Kicking the future in the face?

The Government should ease off on the scaremongering that has been a hallmark of its Fiscal Treaty referendum campaign so far. By Paul Murphy.

Enda Kenny’s Chuck Norris moment - whereby he encouraged us to vote Yes in order not to “kick the future in the face” - gave a comical aspect to the scaremongering of this government, but it underlined a very serious point. In the absence of the usual ‘social Europe’ figleafs in the Fiscal Treaty, the Government’s argument will rest overwhelmingly on fear. This fear essentially comes in two different forms – a general fear about the country’s position within Europe and our membership of the euro and EU – and a specific fear about access to funding for a so-called ‘second bailout’.

Tackling this scaremongering will be a vital part of the No campaign if people are to have the confidence to vote on the content and meaning of the Treaty, rather than being bullied into voting Yes. The No side also may have an advantage in that the mood in society seems to be tipping fear to anger. Central to this is the development of a mass anti-austerity movement against the Household Tax. The fact that the Campaign Against Household and Water Taxes has won an important victory in the first stage of the battle, with 50% (or 55% - the figure is disputed) refusing to pay, is likely to give people increased confidence to resist austerity.

The first part of the Government’s argument is to try to suggest this referendum is about the euro and membership of the EU. Enda Kenny wilfully misinformed people by saying: "The public will be focusing on the question which will be on the ballot paper - do they wish to be members of Europe, the euro and the Eurozone from now on, or do they wish not to be?" This is simply not the case. It is a referendum about joining the Austerity Club, and the question on the ballot paper is about facilitating our entry into this Club. Although the political and capitalist establishments in Europe may not be happy about us rejecting the Treaty, there is no mechanism to kick us out of the EU or the euro as a consequence.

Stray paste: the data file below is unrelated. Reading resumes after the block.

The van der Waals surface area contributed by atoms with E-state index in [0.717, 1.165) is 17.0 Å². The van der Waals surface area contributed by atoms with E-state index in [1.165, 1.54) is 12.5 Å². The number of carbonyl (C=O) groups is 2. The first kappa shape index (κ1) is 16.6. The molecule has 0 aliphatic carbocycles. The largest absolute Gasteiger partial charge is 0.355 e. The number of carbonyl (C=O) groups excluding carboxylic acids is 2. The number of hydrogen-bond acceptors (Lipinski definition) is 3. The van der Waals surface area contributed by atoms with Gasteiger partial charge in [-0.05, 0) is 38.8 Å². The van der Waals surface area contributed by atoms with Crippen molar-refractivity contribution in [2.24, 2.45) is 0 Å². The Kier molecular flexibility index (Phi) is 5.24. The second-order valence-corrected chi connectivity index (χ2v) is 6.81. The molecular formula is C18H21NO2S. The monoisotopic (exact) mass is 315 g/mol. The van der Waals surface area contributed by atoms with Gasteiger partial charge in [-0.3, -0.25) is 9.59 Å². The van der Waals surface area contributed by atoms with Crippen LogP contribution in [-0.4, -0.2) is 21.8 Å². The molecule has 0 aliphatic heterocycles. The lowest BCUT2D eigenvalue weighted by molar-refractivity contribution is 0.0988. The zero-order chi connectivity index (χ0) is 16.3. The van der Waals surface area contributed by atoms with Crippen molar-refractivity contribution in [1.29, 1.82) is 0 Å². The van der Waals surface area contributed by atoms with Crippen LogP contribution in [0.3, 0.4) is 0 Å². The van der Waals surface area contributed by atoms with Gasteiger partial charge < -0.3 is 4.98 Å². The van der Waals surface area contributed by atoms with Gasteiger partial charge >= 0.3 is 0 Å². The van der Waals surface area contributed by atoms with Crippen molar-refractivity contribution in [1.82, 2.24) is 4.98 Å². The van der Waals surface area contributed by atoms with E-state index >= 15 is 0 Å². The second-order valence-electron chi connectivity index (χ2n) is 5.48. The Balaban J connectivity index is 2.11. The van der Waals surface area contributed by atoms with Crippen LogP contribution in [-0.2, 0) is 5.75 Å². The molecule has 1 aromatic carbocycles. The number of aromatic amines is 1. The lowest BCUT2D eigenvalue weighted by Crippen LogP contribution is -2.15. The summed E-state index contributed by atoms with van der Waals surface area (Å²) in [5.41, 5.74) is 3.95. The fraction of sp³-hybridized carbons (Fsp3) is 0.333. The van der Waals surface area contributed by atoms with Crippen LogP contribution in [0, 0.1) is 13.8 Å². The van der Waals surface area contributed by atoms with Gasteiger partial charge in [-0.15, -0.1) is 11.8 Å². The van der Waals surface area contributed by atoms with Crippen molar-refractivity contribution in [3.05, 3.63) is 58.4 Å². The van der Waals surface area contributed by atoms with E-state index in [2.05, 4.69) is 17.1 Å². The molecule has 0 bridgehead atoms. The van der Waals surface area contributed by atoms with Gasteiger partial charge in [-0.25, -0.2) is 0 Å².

The idea that we will be destroying our future by refusing to sign up to permanent austerity is clearly ludicrous. If this Treaty is implemented on a Europe-wide basis, the savage austerity required will lead to a significantly worsened economic crisis. This is a view espoused not just by socialists, but by capitalist economists, too. Last week, Roubini Global Economics published a report in which it stated:

“In our view, the terms of the fiscal compact require a fiscal adjustment by most EZ [Eurozone] countries that will significantly undermine their short-term growth prospects. If the treaty is not enforced, it will be positive for EZ growth prospects and therefore for fiscal sustainability.”